As Chris so elegantly described in his last post, England are somewhat riding the crest of a wave with our current ODI team’s performance, something that none of us thought we would be saying after the nadir of the 2015 World Cup and a million miles away from the “look at the data” comments post Bangladesh hiding. Hales, Roy, Root and Buttler have all stood up with the bat and can be counted amongst the top level of ODI batsmen and we also now have a battery of fast bowlers that can cause the opposition all sorts of problems on most pitches around the world. Credit where credit is due, Morgan, Bayliss, Farbrace and Director, England Cricket have woken up, smelt the coffee and have encouraged the England players to play attacking cricket without worrying about being dropped for playing what could be perceived as a reckless shot. This has led to a settled team playing very good white ball cricket; Yes there will be times when our batting collapses in a heap trying to be too adventurous but I’m sure most would be happy to accept this in the overall scheme of moving our white ball cricket forward.
Naturally, I am finally glad to be able to witness an England team playing this attacking style of cricket and looking to push the boundaries (whatever that means, it seems to be uttered in every post match interview), but what I am struggling to understand is why England haven’t rested Root or Moeen, who have played all formats all summer. Yes, I agree it’s good to have consistency of selection and results have shown that, but not if it burns out two important players in what is likely to be a packed and arduous winter. Surely it would have been good to have seen more of Dawson, Malan or Duckett so England can pick their best team for the Champions Trophy from a pool of 18-20 players rather than grind some of our better players into the ground and then hope and prey they don’t get injured; after all, we’re all too tiresomely aware of England’s bad habit of sticking with a certain formula and then throwing someone else into the team in a panic when someone loses form or gets injured just before a major tournament. C’est la vie, just my opinion anyway.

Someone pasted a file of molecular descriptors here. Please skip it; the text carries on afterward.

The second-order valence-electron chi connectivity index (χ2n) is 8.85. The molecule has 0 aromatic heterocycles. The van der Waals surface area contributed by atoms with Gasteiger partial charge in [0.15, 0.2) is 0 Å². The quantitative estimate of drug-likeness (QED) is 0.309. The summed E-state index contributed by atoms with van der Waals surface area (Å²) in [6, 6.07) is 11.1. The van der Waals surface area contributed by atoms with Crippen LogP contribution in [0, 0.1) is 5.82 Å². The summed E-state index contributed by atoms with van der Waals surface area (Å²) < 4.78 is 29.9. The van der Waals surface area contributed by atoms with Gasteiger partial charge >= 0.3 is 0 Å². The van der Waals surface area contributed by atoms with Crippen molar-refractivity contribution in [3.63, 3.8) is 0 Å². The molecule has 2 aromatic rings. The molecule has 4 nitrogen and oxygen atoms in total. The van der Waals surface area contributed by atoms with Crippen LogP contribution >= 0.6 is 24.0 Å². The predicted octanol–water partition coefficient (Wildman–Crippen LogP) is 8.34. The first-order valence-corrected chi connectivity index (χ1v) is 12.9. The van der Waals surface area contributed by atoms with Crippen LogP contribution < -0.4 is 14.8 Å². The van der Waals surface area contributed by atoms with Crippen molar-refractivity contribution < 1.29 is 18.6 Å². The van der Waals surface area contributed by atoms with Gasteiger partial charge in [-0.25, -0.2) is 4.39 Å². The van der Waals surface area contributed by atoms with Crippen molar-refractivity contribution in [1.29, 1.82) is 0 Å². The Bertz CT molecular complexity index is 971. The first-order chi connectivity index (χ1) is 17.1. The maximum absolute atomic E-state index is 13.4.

So from the positive to the slightly negative and without wanting to be churlish, Pakistan have looked like a side that either wishes it was back on the plane or perhaps more worryingly that they are setting out to play the type of outdated cricket that England were quite rightly criticised for during the Peter Moores reign. Scores of 350+ are now the norm rather than the exception, especially with pitches more akin to ‘bowlers graveyards’ being readily prepared all around the world, so Pakistan’s cautious approach to the first three ODI’s has been somewhat mystifying, though naturally their comedy fielding hasn’t exactly helped matters either. One could rightly point out that the lack of a substantial domestic competition in Pakistan has hindered them massively (despite the advent of the PSL), as it has enormously, but that isn’t much compensation to those fans that were looking forward to an even contest between the two teams. Unfortunately, I can only see another couple of easy wins for England in the next couple of games, which I hope doesn’t take the gloss off what was a very good Test series.
Anyway for those that want to comment on the 4th ODI, please do so below:
14 – 8 in the Director, Comma ‘Super Series’